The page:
This is not your grandparents’ generation. You are not going to find today’s seniors living out their lives in nursing homes, listless and bored. In fact, older Americans are among the most innovative when it comes to figuring out meaningful ways to live. They have a lot to share with people of all ages.
When I interviewed seniors all around the country about how they are living, they showed me all sorts of lifespaces. Their living arrangements ranged from those marked by plenty of togetherness (for example, living with family or friends under the same roof) to those featuring plenty of autonomy (such as living alone), with many intriguing in-between varieties (such as living in places of one’s own but within intentional communities, such as cohousing communities).
When I asked how they wanted to live, many said they were already living just the way they wanted to live, and others described a variety of innovative possibilities. Where I found lots of agreement was in how they did not want to live – in a nursing home. When I described my findings in How We Live Now: Redefining Home and Family in the 21st Century, I knew just what the subtitle of my chapter on “Lifespaces for the New Old Age” would be: “Institutions Begone!”
A Pew Research report, based on a representative national sample of Americans 65 and older, shows the same thing. Nursing homes are not where it’s at. Even among the very oldest adults, those 85 and older, only 13% of women and 8% of men live in nursing homes. Among the younger seniors (ages 65 to 84), that number drops to just 2% for both men and women.
That’s by choice. When the Pew researchers asked adults 65 and older what they would prefer if they could no longer take care of themselves, 61% said they would still want to stay in their own home, and have someone else there to care for them. Another 8% said they would want to move in with family. Seventeen percent said they would want to move to a place where they could get help while maintaining much of their independence (in an assisted living facility), and only 4% said that they would want to move into a nursing home.
Living alone among older Americans has been increasing dramatically. In 1900, of those 65 and older, only 5% of men and 7% of women lived alone. By 1990, 15% of men and a whopping 38% of women lived alone. From 1990 to 2014, the increase in living alone among men continued, reaching 18%. For women, though, the high of 38% slipped to 32% in 2014. The researchers believed this occurred because “an increase in life expectancy, especially among men, has made it more likely that older women would be living with their spouses rather than as widows.”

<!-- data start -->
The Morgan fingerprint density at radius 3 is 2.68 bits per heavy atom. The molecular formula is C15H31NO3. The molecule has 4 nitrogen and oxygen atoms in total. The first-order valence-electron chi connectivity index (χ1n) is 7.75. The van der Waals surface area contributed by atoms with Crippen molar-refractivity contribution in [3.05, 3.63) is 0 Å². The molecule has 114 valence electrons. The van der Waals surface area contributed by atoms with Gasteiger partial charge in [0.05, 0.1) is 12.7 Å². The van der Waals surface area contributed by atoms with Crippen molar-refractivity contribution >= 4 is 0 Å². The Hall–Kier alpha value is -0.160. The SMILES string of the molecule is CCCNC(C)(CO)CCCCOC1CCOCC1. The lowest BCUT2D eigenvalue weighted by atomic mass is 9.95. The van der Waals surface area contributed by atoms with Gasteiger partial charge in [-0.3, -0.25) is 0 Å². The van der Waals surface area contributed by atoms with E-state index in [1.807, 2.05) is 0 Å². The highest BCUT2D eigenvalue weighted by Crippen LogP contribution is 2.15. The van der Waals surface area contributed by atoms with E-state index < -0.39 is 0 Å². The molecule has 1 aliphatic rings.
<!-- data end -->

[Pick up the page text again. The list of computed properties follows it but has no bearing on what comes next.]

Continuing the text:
Something else is increasing among older Americans: the percentage who are divorced. That’s more than doubled from 1990 to 2014. Add the divorced seniors to those who have always been single, and that’s a lot of people who are not living with a spouse. So for those who are not living alone, how are they living?
Among seniors who are not married, there has been a small increase in (1) living with their own children, for those who have children, and (2) living with family members other than their own children or living with people who are not family – think Golden Girls (or Guys).
Because national surveys such as the Pew studies typically look only at the broadest categories of living arrangements, they miss out on many of the innovative possibilities that seniors generate on their own. The seniors I interviewed for How We Live Now often wanted to preserve as much of their autonomy as possible while also having people they cared about close by. For example, two close friends, Tricia Hoffman and Anja Woltman, bought a duplex together. They each have a home of their own, with no adjoining walls (there is a garage in between). Yet when they need something, or just want some company, they have a friend just steps away. Some of the people I interviewed live in cohousing, where they have a place of their own as well as a whole community of friends all around them. Lucy Whitworth created her own community of women. Others, such as Marianne Kilkenny, have a suite of their own in a big Golden Girls type home. Even the seniors I interviewed who live in multigenerational households still have rooms of their own. Others live alone in the way we typically think of living alone (not in any deliberately created community), yet they, too, often have friends in the same town, and maybe family as well.
The Pew research also included a report on the well-being of seniors who live alone and with others. Maybe you already know that among older people who live alone, women often fare better than men. But there is one way that senior men do better than senior women. Can you guess what it is? I’ll tell you in my next post about the Pew research.
[Notes: (1) For collections of articles about all different aspects of single life, click here. (2) My most recent article in the Washington Post was “I’ve been single all my life. I rarely get lonely.“]
Gardening photo available from Shutterstock